February in the UK could turn out to be rather chilly (to put it mildly), with Brits being warned about a "polar vortex" that could emerge from the North Pole, according to some forecasters.
However, not everyone is convinced, and other weather watchers say a significantly cold snap for the month is unlikely.
The Met Office had predicted that this week may have seen a sharp decline in high-altitude polar vortex winds, which loop around the North Pole and trap chilly air in the Arctic.
Normally restricted to the Arctic, polar vortex winds have been visiting lower latitudes more frequently and staying longer than expected in recent years.
New maps and models show that this may not be the case. So what can we expect from February’s temperatures? Here is everything you need to know.
What is a polar vortex?
Simply put, a polar vortex is a mass of extremely cold air that is located above the North and South Poles of the planet.
A huge area of low pressure, which revolves anticlockwise at the North Pole and clockwise at the South Pole, governs this chilly, dense air, keeping it localised over the Arctic region - most of the time.
What causes polar vortex conditions over Europe?
Scientists say human-caused climate change is partially to blame for the lengthening and frequency of the Arctic polar vortex’s southerly escapes.
The polar vortex’s strength changes from year to year. When it is strong, it stays over the Arctic region. However, a phenomenon known as "Sudden Stratospheric Warming” or “SSW” can cause it to weaken.
When this happens, the high-altitude air over the North Pole warms up. The vortex can then split into two or more freezing vortices, which have a wider geographic range and can head southward towards Canada, the US and Europe. It is known that the “Beast from the East” of 2018 was influenced by a substantially weaker polar vortex.
In fact, such an event is happening right now, according to the Met Office. However, it is currently only a modest event, which indicates that any future impact on the UK’s weather conditions would be much less dramatic.
How cold could it be?
While Britain’s recent cold snap has brought us sustained sub-zero temperatures, if a polar vortex were to head our way, it could get much colder still.
Even though the country recently experienced a stretch of harsh cold, the last truly severe winter cold wave to hit the nation was the aforementioned "Beast from the East," more formally known as Anticyclone Hartmut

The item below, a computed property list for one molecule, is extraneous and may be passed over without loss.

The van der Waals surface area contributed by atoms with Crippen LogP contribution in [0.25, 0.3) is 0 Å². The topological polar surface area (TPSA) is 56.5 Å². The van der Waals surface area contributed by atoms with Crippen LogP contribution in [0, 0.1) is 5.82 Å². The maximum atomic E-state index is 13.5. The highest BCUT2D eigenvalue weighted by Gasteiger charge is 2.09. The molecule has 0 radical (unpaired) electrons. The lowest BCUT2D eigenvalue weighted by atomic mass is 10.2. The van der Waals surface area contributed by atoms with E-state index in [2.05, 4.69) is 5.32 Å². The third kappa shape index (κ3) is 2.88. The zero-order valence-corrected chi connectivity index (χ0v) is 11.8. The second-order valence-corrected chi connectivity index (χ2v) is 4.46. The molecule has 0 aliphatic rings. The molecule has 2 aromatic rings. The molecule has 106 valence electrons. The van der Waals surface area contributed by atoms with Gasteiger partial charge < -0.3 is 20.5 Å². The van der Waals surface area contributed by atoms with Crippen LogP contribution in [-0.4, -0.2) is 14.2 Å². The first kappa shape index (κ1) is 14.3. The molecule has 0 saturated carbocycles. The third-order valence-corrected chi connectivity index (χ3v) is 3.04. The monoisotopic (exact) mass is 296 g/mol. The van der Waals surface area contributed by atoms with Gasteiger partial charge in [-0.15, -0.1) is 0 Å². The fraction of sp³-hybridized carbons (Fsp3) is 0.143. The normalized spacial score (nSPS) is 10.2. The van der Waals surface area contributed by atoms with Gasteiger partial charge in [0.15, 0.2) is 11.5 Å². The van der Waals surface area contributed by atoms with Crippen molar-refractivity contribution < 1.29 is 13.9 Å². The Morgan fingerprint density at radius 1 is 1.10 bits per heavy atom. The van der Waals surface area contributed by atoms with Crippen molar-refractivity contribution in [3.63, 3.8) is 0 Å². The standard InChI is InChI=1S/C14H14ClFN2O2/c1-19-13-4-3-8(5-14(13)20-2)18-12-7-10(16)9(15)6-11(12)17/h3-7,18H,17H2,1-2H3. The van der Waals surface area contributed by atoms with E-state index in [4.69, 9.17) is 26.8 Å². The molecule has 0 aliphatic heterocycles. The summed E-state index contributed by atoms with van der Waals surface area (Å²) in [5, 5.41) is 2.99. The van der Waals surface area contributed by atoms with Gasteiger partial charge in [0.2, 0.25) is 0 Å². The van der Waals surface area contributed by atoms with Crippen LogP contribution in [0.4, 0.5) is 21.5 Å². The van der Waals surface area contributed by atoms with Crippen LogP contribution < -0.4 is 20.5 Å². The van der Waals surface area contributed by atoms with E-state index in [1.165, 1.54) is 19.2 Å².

It was caused by a disorganised polar vortex that broke out of the Arctic and into Central Europe, and brought strong winds, heavy snowfall, and ice from Siberia. At least 17 people lost their lives in Britain alone as a result.
How likely is another polar vortex?
Some weather maps had been indicating a "stratospheric polar vortex" could arrive by Valentine’s Day, with forecasters anticipating bitterly cold arctic winds and possibly another Beast from the East.
But the Met Office have shot down such suggestions, saying there is currently no suggestion of anything akin to 2018’s significant cold spell heading our way.
Met Office spokesperson Stephen Dixon told Chronicle Live that while signals for mid-February do indicate "some cooler weather with more frost and fog" - notably in the south - signals for snow show "there's nothing beyond what we would normally expect for this time of year."
There have been rumours that a "snow bomb" is about to hit the UK, but forecasters like BBC Weather have refuted these reports, saying such conditions aren't currently forecasted to be heading our way.
However, the BBC’s weather experts have warned of the potential for a very cold February, though current predictions are highly uncertain at the moment.
A recent BBC forecast summary said: "We are likely to return to a wetter and milder pattern in late February as high pressure weakens again and Atlantic low pressure systems return. This is very uncertain though and there remains a chance, albeit a small one, that developments in the stratosphere in late January and early February could translate to a colder set-up in late February."
What is the Met Office’s forecast for February 2023?
The Met Office’s current long-range forecast for 13 - 27 February reads:
“While uncertain, a continuation of the regional divide between the north and south is expected as the broad theme for this period. Unsettled conditions are more likely to dominate in the north while the south remains settled and drier.
“A spell of more widely spread wet and windy weather is likely to persist for several days across all areas, although wettest conditions will focus in the west. Temperatures are most likely to remain around average or above.”